The Kingdom Theology of the Psalter - A Challenging Lesson for the Church in America

T. David Gordon
The language of royalty is pervasive in the Psalms. "Rule," "king" and their cognates appear 98 times in the Psalms (and the figurative words "throne," "rod," or "scepter" appear 26 times).  Kings govern their kingdoms via statutes or laws, and such language appears 110 times.  Kings also defend their people militarily, and such language appears 297 times. Just in these word-groups alone, we have 531 examples of royal language in the 150 canonical Psalms. This is not at all surprising, because the psalter is the hymnal of a religious people whose faith was essentially royal. The biblical narrative that we ordinarily designate as "Creation--Fall--Redemption" could equally truthfully be designated as "Rule of God--Revolt against God's Rule--Restoration of God's Rule."  

What we call "creation" is, in fact, the creation of an order ruled by God. So ordered was it that He commanded some parts of creation to be the agents of His rule  "And God made the two great lights--the greater light to rule the day and the lesser light to rule the night--and the stars.  And God set them in the expanse of the heavens to give light on the earth, to rule over the day and over the night, and to separate the light from the darkness" (Gen. 1:16-18, celebrated hymnically in Psalm 136:8-9). To the human, as Imago Dei, God unsurprisingly gave the comprehensive duty of governing the entirety of the created order on His behalf:
Then God said, "Let us make man in our image, after our likeness. And let them have dominion over the fish of the sea and over the birds of the heavens and over the livestock and over all the earth and over every creeping thing that creeps on the earth...And God blessed them. And God said to them, "Be fruitful and multiply and fill the earth and subdue it and have dominion over the fish of the sea and over the birds of the heavens and over every living thing that moves on the earth" (Gen. 1:26-28).
As we know, Adam and Eve did not fulfill their creational mandate. Rather than rule over "every creeeping thing," they permitted the creeping thing (the serpent) effectively to be their deity; it ruled them, rather than the other way around. They abdicated their duty to exercise dominion over God's creation, and became ruled by that creation themselves. So what we call "the Fall" could as easily be called the human Revolt against God's Rule; and, as the biblical narrative unfolds further, what we ordinarily call "Redemption" is, in fact, God's insurrection against our insurrection, His revolt against our revolt, His restoring His good rule and order in His created realm. Note how casually and comprehensively, for instance, Matthew summarizes the public proclamation of Jesus: "From that time Jesus began to preach, saying, "Repent, for the kingdom of heaven is at hand" (Mat. 4:17). The various human kingdoms, from Saul to the Maccabees, had been unable to defeat human insurrection against God; only a rule from heaven, from God Himself (beginning in the form of His incarnate Son) could overthrow human resistance to His good rule and order.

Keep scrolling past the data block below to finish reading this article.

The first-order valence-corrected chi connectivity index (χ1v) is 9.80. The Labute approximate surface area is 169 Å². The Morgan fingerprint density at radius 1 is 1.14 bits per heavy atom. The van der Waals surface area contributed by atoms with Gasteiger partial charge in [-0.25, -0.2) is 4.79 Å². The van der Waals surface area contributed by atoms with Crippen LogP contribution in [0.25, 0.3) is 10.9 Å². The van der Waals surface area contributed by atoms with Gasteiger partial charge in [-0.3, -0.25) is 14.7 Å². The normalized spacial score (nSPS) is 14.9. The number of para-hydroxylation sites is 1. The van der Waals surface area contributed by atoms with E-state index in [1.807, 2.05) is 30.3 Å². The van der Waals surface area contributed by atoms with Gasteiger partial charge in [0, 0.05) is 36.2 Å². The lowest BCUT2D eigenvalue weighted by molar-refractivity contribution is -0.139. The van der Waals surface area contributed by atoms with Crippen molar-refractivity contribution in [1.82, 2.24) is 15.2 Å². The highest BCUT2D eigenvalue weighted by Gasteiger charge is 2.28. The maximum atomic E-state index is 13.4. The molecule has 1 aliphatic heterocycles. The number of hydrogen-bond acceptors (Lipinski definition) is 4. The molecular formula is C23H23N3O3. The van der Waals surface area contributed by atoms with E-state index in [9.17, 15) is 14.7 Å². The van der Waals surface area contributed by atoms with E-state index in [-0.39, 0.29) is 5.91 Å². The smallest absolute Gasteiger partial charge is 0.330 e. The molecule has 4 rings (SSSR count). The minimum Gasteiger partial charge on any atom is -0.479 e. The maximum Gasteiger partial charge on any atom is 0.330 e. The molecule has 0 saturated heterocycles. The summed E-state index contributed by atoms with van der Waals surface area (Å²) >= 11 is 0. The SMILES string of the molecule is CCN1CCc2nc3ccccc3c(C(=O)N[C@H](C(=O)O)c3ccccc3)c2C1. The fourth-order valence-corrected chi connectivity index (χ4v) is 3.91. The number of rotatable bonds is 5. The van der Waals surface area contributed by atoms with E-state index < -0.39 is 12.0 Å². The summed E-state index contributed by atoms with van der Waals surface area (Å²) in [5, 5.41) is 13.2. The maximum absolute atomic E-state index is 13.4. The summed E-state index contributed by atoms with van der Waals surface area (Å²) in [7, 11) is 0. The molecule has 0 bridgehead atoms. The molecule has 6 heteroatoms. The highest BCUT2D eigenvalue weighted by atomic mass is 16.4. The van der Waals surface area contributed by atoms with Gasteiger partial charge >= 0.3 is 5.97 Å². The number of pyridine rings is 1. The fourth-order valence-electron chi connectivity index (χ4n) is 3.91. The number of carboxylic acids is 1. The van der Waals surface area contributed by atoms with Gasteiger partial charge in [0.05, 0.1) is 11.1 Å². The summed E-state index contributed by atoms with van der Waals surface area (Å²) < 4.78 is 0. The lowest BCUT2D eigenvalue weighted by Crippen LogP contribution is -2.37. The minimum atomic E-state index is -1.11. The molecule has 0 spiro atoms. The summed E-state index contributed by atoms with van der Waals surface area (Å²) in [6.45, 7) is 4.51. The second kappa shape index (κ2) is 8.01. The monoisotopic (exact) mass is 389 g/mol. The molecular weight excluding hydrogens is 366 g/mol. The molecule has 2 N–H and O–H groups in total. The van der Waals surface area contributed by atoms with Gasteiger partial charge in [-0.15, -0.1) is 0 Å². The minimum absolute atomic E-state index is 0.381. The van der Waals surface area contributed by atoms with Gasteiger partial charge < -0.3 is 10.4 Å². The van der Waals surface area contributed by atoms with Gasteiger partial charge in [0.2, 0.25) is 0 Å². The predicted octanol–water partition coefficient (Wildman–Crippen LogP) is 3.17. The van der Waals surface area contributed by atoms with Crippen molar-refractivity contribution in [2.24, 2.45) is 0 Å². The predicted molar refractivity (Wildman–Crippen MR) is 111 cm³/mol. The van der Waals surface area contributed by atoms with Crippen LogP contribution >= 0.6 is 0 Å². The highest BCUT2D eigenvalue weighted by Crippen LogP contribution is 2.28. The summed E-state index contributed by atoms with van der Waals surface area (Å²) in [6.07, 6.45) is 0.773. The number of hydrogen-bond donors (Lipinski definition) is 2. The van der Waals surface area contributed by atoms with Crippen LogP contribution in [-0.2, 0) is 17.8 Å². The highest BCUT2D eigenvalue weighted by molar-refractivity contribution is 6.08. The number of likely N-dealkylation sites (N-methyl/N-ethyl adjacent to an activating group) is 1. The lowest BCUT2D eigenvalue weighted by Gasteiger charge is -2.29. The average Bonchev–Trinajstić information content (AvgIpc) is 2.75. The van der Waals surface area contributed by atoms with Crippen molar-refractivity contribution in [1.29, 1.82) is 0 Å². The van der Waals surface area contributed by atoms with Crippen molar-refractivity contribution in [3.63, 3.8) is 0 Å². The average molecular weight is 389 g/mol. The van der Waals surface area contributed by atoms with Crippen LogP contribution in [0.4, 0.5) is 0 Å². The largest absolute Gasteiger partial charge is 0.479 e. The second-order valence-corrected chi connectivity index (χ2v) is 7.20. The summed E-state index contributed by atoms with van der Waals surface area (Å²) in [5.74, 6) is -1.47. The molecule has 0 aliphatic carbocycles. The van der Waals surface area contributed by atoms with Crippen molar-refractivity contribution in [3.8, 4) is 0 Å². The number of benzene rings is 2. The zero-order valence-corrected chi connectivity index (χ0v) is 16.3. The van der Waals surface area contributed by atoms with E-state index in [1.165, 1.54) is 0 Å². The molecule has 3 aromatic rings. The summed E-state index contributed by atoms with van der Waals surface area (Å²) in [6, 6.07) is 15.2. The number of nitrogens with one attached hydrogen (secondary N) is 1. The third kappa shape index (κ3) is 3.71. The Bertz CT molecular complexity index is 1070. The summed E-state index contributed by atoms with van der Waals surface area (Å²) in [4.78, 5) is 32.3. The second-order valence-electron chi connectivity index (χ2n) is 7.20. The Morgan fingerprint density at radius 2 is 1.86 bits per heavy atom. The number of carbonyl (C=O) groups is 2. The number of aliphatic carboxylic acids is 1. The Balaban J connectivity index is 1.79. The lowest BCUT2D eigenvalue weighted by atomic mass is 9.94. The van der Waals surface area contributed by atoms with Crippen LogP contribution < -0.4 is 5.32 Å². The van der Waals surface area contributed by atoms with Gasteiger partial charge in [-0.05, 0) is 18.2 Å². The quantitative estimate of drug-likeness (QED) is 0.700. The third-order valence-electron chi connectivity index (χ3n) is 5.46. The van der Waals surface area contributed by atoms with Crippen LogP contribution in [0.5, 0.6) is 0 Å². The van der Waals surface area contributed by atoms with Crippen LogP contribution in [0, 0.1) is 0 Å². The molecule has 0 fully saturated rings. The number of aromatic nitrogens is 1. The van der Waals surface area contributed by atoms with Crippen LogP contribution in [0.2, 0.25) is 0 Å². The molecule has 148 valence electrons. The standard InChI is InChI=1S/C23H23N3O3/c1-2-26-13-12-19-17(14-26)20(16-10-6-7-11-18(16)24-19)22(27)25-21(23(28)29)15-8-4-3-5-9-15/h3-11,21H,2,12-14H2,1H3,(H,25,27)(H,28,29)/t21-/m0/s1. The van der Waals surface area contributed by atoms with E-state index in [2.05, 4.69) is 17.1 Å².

The "major key," as it were, in which the entire biblical narrative is written is the key of God's Reign--established in creation, resisted by rebellious creatures, and restored by the last Adam. This is why the Psalms are so royal--because the biblical narrative itself is so royal. The psalms of praise, for instance, praise God for His rule in creation, and for His ruling over the unruly kingdoms of the earth, from whom He often delivered His people. The psalms of lament feel the weight of human rebellion (and God's just curse-banishment thereon), and they lament the lamentable circumstances that flow from that human rebellion, whether that of Israel's enemies, of Israel herself, or even of Israel's king (Psa. 51). The psalms of thanksgiving express thanks to Israel's divine King, who has defended her and provided for her needs. The wisdom psalms commend those who assent to God's reign and His statutes, laws, and ordinances, while they warn those ("the kings of the earth" of Psalm 2, for instance) who rise in defiance of God's rule. That is to say, beneath all of the particulars, and behind all of the lovely poetry and behind all of the remarkably memorable images, there is this substratum in the Psalms of God's rule, later resisted, and even later restored.